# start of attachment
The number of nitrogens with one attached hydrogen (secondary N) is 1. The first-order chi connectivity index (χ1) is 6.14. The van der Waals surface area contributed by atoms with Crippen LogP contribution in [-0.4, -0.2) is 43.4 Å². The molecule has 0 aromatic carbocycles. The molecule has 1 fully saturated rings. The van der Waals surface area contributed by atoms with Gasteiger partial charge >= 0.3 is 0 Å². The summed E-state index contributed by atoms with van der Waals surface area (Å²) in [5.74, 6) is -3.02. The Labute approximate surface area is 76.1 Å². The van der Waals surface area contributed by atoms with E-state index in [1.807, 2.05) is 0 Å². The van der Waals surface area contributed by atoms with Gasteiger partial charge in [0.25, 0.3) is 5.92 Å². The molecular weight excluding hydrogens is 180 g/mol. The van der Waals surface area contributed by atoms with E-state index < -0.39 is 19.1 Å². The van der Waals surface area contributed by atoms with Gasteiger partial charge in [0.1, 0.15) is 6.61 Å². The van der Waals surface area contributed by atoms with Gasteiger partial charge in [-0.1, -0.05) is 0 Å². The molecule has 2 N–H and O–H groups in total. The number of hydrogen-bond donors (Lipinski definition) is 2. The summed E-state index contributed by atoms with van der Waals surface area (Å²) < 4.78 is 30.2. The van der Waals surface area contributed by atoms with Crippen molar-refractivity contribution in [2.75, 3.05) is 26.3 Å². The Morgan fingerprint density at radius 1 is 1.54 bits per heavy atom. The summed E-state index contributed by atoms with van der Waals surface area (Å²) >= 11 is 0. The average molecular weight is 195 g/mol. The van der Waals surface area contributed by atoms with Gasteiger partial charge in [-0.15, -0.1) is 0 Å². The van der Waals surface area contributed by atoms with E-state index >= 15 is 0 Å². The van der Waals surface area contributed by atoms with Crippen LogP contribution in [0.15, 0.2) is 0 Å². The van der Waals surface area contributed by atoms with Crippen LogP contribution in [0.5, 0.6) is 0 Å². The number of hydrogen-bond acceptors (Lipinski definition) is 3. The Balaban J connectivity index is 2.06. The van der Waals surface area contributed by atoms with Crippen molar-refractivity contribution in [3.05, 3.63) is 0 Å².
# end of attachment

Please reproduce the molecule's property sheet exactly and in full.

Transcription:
The number of nitrogens with one attached hydrogen (secondary N) is 1. The first-order chi connectivity index (χ1) is 6.14. The van der Waals surface area contributed by atoms with Crippen LogP contribution in [-0.4, -0.2) is 43.4 Å². The molecule has 0 aromatic carbocycles. The molecule has 1 fully saturated rings. The van der Waals surface area contributed by atoms with Gasteiger partial charge >= 0.3 is 0 Å². The summed E-state index contributed by atoms with van der Waals surface area (Å²) in [5.74, 6) is -3.02. The Labute approximate surface area is 76.1 Å². The van der Waals surface area contributed by atoms with E-state index in [1.807, 2.05) is 0 Å². The van der Waals surface area contributed by atoms with Gasteiger partial charge in [0.25, 0.3) is 5.92 Å². The molecular weight excluding hydrogens is 180 g/mol. The van der Waals surface area contributed by atoms with E-state index < -0.39 is 19.1 Å². The van der Waals surface area contributed by atoms with Gasteiger partial charge in [0.1, 0.15) is 6.61 Å². The van der Waals surface area contributed by atoms with Gasteiger partial charge in [-0.1, -0.05) is 0 Å². The molecule has 2 N–H and O–H groups in total. The number of hydrogen-bond donors (Lipinski definition) is 2. The summed E-state index contributed by atoms with van der Waals surface area (Å²) < 4.78 is 30.2. The van der Waals surface area contributed by atoms with Crippen molar-refractivity contribution in [2.75, 3.05) is 26.3 Å². The Morgan fingerprint density at radius 1 is 1.54 bits per heavy atom. The summed E-state index contributed by atoms with van der Waals surface area (Å²) >= 11 is 0. The average molecular weight is 195 g/mol. The van der Waals surface area contributed by atoms with Gasteiger partial charge in [-0.15, -0.1) is 0 Å². The van der Waals surface area contributed by atoms with E-state index >= 15 is 0 Å². The van der Waals surface area contributed by atoms with Crippen LogP contribution in [0.15, 0.2) is 0 Å². The van der Waals surface area contributed by atoms with Crippen LogP contribution in [0.5, 0.6) is 0 Å². The number of hydrogen-bond acceptors (Lipinski definition) is 3. The Balaban J connectivity index is 2.06. The van der Waals surface area contributed by atoms with Crippen molar-refractivity contribution in [3.05, 3.63) is 0 Å².